fighting spam and scams on the Internet
"419" Scam – Advance Fee / Fake Lottery Scam
The so-called "419" scam is a type of fraud dominated by criminals from Nigeria and other countries in Africa. Victims of the scam are promised a large amount of money, such as a lottery prize, inheritance, money sitting in some bank account, etc.
Victims never receive this non-existent fortune but are tricked into sending their money to the criminals, who remain anonymous. They hide their real identity and location by using fake names and fake postal addresses as well as communicating via anonymous free email accounts and mobile phones.
Keep in mind that scammers DO NOT use their real names when defrauding people.
The criminals either abuse names of real people or companies or invent names or addresses.
Any real people or companies mentioned below have NO CONNECTION to the scammers!
Read more about such scams here or in our 419 FAQ. Use the Scam-O-Matic to verify suspect emails.
Click here to report a problem with this page.
Some comments by the Scam-O-Matic about the following email:
- An email address listed inside this email has been used in a known fraud before.
- This email uses a separate reply address that is different from the sender address. Spammers use this to get replies even when the original spam sending accounts have been shut down. Also, sometimes the sender addresses are legitimate looking but fake and only the reply address is actually an email account controlled by the scammers.
- This email message is a 419 scam. Please see our 419 FAQ for more details on such scams.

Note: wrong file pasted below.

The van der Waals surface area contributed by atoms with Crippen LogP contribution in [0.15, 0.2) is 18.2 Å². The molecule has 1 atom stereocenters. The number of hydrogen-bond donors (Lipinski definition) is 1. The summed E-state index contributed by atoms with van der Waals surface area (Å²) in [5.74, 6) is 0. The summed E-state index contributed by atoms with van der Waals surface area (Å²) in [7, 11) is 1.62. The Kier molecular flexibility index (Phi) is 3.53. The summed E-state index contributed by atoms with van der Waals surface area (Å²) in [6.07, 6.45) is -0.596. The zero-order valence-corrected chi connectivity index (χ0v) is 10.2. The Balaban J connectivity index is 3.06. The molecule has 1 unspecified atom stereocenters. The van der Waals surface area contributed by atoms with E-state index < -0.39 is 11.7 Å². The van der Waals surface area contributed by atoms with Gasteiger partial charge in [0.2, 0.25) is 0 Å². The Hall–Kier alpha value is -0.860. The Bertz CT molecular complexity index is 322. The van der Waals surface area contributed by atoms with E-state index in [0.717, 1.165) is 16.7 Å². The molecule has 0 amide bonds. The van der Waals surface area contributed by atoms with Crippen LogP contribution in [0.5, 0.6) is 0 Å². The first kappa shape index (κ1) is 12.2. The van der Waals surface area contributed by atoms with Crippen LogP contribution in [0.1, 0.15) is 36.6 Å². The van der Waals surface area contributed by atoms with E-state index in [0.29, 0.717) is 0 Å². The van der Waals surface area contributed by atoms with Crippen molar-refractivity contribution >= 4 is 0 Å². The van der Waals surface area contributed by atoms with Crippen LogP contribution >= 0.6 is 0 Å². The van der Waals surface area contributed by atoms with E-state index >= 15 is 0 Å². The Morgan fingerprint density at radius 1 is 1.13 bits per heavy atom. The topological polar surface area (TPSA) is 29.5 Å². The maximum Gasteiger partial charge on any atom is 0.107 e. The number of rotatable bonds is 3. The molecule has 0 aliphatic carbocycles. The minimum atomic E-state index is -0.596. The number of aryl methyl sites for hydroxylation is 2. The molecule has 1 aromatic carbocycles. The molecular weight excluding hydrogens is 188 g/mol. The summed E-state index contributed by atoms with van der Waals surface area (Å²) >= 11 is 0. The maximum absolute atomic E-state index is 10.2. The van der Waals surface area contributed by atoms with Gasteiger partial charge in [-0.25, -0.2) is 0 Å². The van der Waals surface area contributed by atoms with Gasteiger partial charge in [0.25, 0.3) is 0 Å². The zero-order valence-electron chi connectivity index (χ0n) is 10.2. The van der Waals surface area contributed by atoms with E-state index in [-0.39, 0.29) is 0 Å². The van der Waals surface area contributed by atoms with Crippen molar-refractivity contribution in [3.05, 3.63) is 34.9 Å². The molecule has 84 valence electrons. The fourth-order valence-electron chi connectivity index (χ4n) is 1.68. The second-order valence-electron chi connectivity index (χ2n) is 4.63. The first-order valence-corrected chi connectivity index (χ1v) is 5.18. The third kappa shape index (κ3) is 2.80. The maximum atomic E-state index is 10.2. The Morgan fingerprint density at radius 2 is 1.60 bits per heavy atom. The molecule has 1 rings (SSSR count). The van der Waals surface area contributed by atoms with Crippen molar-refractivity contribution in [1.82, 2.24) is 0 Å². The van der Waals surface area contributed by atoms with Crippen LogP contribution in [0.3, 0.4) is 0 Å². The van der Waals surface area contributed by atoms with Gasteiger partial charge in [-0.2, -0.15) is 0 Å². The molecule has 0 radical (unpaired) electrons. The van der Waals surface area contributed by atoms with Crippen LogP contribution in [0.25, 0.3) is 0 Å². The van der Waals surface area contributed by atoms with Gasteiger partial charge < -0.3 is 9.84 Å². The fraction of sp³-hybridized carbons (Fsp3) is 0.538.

- This email lists free webmail addresses. Use of such addresses is typical for scams. Lotteries, banks and any but the smallest of companies do not normally use such addresses. Criminals use them to anonymously send and receive email at Internet cafes.
- firstname.lastname@example.org (email address has been used in a known fraud before)
Fraud email example:
From: Miss Elizabeth <email@example.com>
Reply-To: "firstname.lastname@example.org" <email@example.com>
Date: Wed, 10 Dec 2014 07:43:56 +0530 (IST)
Subject: Good News
I am Miss Elizabeth James,
I am aware that this is not a conventional way to establish a relationship of trust, and I apologize for this unsolicited letter to you but, as you read you will realize and see the need for my action. My name is Miss Elizabeth James, An account manager to late Dr. Sanjay Krishna, a business Consultant and major sub contractor in Scotland, on
the 27th December 2009, my Client, and his wife and their two kids were involved in an auto crash accident and it was
unfortunate that they all lost their lives. For years now I have done a lot of researches to locate his relations to
claim his Estate fund value, all to no avail.
I contacted you because; I want us to build a business relationship of trust. I want to use you as the next of kin to Late Dr. Sanjay Krishna, to claim his Estate/Fund valued of
($ 4.8 Million USD ) then transfer it to your country, before our government confiscate it or declared it unserviceable
by the Finance Firm. I will provide the necessary documents for your back up since I am his personal account manager before his death. The Bank Manager has instructed me to present a foreign partner or a citizen of India to claim the fund. This transaction is a secret deal & must be kept confidential at all times.
Note: 40% will be your share for your effort and understanding, if you are interested kindly get back to me urgently...
Miss Elizabeth James.
This message has been scanned for viruses and
dangerous content by MailScanner, and is
believed to be clean.